Red Prairie's engineers looked at the situation and told the food company that, since it had more processing going on on the other side of wall, the best way to proceed was to knock holes in the walls so that they no longer had dead end aisles. This would let work flow through from one end to the other and develop a more efficient traffic pattern within the warehouse. "It significantly increased their productivity," says Le Tart. "They were up over 50 percent because a simple thing like a traffic pattern was allowing them to be more consistent in how they did things."

Another metric that many companies should be concerned with modeling into their handling standards is food safety. "This is a hot topic right now, with all the recalls for the industry," notes Le Tart.

He says companies can improve the safety level of food by building the proper procedures for handling it into their LMS standards. "If you're handling meat for example, how long can it be in a part of the warehouse that isn't refrigerated? Don't leave it sitting on the docks. All the issues around food safety really can be part of the process of the best practices that are implemented, so you're really combining two separate areas into one correct process."

Incentive Programs

Many warehouses use incentive programs to raise worker productivity levels. However, they may be implementing them wrong, or in such a fashion as to actually lower worker productivity and raise the level of resentment. During the engineering process that is required to properly implement an LMS, such pitfalls can be identified and corrected.

Retalix's Morgenroth sites a recent LMS installation that Retalix performed at Southern Foods, a Bowling Green, KY-based foodservice distributor. "They had an incentive program and it was based on the CPH (cases per hour) number, based on the square footage and the aisle travel within the primary zones of picking-which would be the cooler and the freezer and the grocery-the first thing we identified, once we put in engineered standards, was that a cases per hour rate incentive should not be used."

According to Morgenroth, picking 88 cases in a cooler requires less travel than picking 88 cases in the grocery area, which makes picking in the cooler easier. This leads to the unfair rewarding of selectors who work in the cooler, over those working in dry, who are actually doing much more work. Engineered standards, which take into account the different travel rates in both environments, put them on a level playing field.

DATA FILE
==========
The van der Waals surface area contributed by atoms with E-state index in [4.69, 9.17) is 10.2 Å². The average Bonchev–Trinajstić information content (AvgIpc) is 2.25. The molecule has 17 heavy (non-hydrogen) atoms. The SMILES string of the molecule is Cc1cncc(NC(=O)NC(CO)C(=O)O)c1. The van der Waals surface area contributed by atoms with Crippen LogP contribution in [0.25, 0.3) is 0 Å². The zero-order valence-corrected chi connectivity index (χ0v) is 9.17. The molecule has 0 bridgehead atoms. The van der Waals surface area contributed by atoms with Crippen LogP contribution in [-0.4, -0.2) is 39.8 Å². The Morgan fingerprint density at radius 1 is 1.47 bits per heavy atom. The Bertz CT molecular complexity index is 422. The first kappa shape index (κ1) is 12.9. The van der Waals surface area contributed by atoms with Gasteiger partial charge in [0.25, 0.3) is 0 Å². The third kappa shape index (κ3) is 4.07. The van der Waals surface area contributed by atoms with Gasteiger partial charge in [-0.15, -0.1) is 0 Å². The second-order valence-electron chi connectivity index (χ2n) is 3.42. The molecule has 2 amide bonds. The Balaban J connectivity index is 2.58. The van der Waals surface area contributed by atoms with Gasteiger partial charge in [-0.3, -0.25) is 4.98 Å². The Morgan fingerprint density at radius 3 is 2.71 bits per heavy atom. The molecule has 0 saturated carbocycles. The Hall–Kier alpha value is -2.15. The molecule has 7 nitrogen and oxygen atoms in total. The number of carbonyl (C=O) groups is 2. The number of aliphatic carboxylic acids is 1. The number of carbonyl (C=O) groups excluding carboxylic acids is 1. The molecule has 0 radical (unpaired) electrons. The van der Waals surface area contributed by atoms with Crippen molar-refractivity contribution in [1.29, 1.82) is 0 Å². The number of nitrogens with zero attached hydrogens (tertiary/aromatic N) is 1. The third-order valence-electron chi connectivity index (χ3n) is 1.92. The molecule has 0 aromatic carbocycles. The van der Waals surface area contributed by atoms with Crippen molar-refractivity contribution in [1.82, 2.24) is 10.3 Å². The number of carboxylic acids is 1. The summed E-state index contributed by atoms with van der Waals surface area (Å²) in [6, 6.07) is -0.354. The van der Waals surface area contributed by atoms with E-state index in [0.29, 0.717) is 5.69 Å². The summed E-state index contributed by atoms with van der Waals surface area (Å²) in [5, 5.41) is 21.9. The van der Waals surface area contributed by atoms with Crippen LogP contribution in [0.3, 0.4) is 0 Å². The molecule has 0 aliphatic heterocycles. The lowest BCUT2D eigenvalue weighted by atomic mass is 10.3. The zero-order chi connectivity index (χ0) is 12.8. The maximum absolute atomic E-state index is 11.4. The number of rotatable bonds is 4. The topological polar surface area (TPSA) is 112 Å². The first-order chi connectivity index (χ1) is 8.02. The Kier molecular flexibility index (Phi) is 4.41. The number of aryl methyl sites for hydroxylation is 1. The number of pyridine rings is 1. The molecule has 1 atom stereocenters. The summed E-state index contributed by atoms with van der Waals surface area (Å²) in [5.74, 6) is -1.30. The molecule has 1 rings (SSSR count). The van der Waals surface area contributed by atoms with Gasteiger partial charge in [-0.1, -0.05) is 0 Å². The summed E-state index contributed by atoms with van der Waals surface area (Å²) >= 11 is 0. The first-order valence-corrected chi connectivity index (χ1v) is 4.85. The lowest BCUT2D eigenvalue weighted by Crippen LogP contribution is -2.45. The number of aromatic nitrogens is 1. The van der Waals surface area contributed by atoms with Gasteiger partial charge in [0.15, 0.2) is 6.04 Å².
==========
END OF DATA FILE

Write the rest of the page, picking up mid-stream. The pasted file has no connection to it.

"Your grocery guys are going to pick more cases per hour than what your cooler guys are because it's all based on travel," says Morgenroth. "Your incentive plan is going to be fair and equitable now. If you didn't have this tool to measure utilization, you'd be giving money away that you shouldn't be."

"The new standard involves giving you time to pick based on the layout of the warehouse" explains Kim Capps, vice president of special projects for Southern Foods.

"And you're not getting penalized because you're going to the freezer or you're going to the dry area."

In addition, according to Morgenroth, new metrics for Southern's picking teams will eventually include "a productivity piece, a production piece and a service level piece that they will have to meet. Those are the measurements that will eventually drive the incentive plan."

"The incentive will be for staying on production and having fewer service failures" Capps adds.

Experts like Tompkins' Brockmann believe the best incentive program should contain a mix of metrics. "What I like to see included is a set of qualifiers, let's say you have a facility-wide safety goal, a facility wide inventory accuracy goal, a facility-wide order fill rate, or customer service metric-so you have four or five metrics out there and your incentive is based on an individual performance, but if the facility doesn't meet the safety and customer service goals for the month then your incentive is reduced by a certain percentage."

A mix like this keeps workers' attention on the fact that, yes there is a time component to getting the job done, but you have to keep providing quality customer service, as well as maintain a safe workplace.